Although they won’t be as high as those of savings accounts, interest on bank accounts can reward your saving with an extra injection of funds.

Low-fee or fee-free accounts

These will be met with certain conditions, such as only coming with online bank accounts and not allowing for interest to be accrued, but paying little or nothing in fees can make a real difference.

Online access

These days, most financial institutions will offer apps or online banking features to their customers, but you should always double check to ensure you’re not missing out.

Branch and/or ATM accessibility

You might want to go for a bank account which not only holds enough physical locations for you to access but also allows you do utilise them freely.

No international transaction fees

This will come in handy particularly if you’re commonly travelling overseas, as some institutions will charge you exorbitant fees if you’re completing transactions abroad.

Lower minimum monthly deposit requirements

If you’re not sure about maintaining a monthly deposit flow with your bank account, look for one which has a lower minimum requirement.

Any other bank account questions?

Here are some of the most frequently asked questions about bank accounts by Australians

Is a debit card linked to my bank account better than a credit card?

These two cards serve different purposes. Debit cards are easy to obtain and help you limit your spending to within your financial means by drawing directly from your bank account. Credit cards, on the other hand, are essentially a short-term loan service that allows you to make purchases with your card provider’s funds and pay them back, potentially at a high interest rate. Ultimately, it’ll depend on the context of the purchase and your financial capacity.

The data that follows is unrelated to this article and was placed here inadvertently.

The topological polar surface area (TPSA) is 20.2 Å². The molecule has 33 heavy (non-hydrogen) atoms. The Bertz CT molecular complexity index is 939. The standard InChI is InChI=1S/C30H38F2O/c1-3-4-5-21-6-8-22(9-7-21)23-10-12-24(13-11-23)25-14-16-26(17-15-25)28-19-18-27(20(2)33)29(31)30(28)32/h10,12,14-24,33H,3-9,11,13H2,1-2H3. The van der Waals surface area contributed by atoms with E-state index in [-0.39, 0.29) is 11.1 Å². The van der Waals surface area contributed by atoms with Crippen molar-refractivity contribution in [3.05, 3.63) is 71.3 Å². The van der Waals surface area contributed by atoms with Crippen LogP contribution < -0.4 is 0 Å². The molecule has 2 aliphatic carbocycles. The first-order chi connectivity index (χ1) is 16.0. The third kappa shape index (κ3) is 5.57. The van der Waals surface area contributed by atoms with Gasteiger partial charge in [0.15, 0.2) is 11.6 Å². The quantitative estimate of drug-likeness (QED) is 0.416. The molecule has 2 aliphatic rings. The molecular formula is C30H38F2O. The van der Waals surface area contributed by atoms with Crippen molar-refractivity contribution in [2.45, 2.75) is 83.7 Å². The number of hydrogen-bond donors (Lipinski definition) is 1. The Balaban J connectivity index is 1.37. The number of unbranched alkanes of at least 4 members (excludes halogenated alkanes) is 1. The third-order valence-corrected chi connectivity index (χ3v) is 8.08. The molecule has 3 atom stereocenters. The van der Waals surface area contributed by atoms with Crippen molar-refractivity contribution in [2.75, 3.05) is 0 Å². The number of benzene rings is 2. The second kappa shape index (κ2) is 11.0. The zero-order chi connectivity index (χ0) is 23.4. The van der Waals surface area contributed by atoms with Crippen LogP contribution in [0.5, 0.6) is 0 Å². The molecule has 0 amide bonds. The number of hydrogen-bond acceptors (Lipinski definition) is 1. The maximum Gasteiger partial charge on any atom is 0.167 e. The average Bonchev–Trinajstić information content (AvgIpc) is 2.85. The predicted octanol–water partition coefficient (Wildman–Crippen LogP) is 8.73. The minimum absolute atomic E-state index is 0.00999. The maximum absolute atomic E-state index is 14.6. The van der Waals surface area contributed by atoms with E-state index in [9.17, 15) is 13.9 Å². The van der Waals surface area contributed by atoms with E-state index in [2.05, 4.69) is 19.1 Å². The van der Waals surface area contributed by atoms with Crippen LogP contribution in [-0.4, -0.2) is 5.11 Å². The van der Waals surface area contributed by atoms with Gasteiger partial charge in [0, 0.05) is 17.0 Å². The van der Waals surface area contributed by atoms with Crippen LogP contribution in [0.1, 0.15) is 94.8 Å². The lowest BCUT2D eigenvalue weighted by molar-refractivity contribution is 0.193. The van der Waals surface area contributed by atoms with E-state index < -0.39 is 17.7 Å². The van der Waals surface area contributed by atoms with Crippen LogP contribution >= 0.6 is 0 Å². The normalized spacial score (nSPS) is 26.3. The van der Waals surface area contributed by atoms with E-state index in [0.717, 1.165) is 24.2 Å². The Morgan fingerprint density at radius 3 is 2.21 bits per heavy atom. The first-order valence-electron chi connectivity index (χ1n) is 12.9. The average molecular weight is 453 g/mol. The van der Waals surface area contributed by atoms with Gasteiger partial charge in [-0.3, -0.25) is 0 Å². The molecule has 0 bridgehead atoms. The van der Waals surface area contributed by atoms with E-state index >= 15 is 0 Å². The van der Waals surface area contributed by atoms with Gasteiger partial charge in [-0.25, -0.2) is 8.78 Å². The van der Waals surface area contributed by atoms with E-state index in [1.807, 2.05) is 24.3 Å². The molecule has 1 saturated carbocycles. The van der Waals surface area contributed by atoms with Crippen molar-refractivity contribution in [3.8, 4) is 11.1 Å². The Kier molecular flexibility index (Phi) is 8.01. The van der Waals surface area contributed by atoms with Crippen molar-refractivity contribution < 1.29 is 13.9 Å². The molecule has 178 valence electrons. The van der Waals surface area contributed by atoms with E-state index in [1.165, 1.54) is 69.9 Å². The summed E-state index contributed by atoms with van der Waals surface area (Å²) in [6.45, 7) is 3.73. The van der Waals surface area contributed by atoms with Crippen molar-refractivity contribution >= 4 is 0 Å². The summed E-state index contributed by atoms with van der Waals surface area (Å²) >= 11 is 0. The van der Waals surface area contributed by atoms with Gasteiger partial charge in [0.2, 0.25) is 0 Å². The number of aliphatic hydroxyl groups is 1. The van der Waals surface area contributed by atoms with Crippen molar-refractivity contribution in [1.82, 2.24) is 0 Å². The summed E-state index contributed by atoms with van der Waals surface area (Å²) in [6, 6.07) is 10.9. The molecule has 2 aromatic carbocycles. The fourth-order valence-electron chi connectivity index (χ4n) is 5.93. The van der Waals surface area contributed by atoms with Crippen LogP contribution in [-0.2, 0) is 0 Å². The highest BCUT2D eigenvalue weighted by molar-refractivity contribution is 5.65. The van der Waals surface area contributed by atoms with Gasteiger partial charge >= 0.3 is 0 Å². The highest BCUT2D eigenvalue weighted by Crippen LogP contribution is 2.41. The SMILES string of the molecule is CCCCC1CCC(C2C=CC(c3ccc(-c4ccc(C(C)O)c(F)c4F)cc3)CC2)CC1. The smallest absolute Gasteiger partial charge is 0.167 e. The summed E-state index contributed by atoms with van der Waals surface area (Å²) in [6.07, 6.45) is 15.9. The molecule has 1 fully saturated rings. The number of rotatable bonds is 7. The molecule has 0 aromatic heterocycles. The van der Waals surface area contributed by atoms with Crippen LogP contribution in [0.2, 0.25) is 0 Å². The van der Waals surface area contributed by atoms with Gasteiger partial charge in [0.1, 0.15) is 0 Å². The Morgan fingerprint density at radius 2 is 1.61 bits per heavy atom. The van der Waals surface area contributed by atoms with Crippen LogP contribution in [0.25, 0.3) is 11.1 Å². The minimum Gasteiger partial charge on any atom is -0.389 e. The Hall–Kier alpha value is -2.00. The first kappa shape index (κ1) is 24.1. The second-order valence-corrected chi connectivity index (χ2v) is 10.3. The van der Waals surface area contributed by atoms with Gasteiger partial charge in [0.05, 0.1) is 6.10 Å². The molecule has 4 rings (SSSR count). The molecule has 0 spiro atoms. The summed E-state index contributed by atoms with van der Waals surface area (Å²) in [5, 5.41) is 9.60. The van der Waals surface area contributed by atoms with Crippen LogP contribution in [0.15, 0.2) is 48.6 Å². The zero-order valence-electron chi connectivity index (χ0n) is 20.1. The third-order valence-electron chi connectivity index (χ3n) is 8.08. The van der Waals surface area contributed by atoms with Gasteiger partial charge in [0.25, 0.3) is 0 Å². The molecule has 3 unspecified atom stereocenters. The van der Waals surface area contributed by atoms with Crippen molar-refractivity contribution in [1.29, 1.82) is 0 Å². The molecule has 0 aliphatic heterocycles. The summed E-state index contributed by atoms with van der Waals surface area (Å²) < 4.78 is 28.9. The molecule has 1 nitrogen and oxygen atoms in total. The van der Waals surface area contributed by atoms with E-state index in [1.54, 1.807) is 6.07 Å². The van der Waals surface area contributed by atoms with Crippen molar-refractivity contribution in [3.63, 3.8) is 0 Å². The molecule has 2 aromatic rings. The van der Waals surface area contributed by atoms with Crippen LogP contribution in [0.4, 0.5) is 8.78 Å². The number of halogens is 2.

Can I use my bank account to write cheques?

Yes – this is called a cheque or checking account and can be included as part of your bank account package with some institutions.

Will an overdraft facility help me withdraw more than I have in my bank account?

No overdraft facilities are able to be attached to your bank account, which allows account holders to apply to access funds up to a pre-determined limit (usually $2,000). From here, the process for approval is very similar to that of a credit card or other loans and if you’re approved, you’ll be able to access your desired funds without any overdrawn fees. In this way, you’re not withdrawing more than you have; you’re making use of approved loan funds. Your bank may allow you to overdraw without going through this process, however, provided the overdrawn amount is small ($200 or less) and your account is brought back to a positive balance within 24 hours.

Is a term deposit different to a bank account?

Yes – a term deposit is a single lump sum of money that you store in an account to accrue interest over a set period of months or years. You won’t be able to touch this money during your term without incurring a fee, and potentially without providing a month’s notice prior to doing so.

Should I choose a bank account with a high introductory interest offer?

If it fits your requirements, yes – but you shouldn’t wholly base your decision around introductory offers. These rates are likely to revert to much lower or non-existent interest after the initial period ends, so you must enter the decision process with eyes to the future.

Can I open my bank account online?

Absolutely – the process for doing so is more or less the same as in person, so check out your financial institution’s website to see how you can apply online today.

Should I take out a kids’ bank account for my child?

Yes – there are plenty of safe ways to store funds for your child and make them accessible for them to spend in responsible ways. Kids’ bank account providers will usually afford parents access and control over their son or daughter’s debit card usage in the form of spending restrictions or the ability to lock their card at will. They will also likely have access to bank statements to review how their child’s money is being spent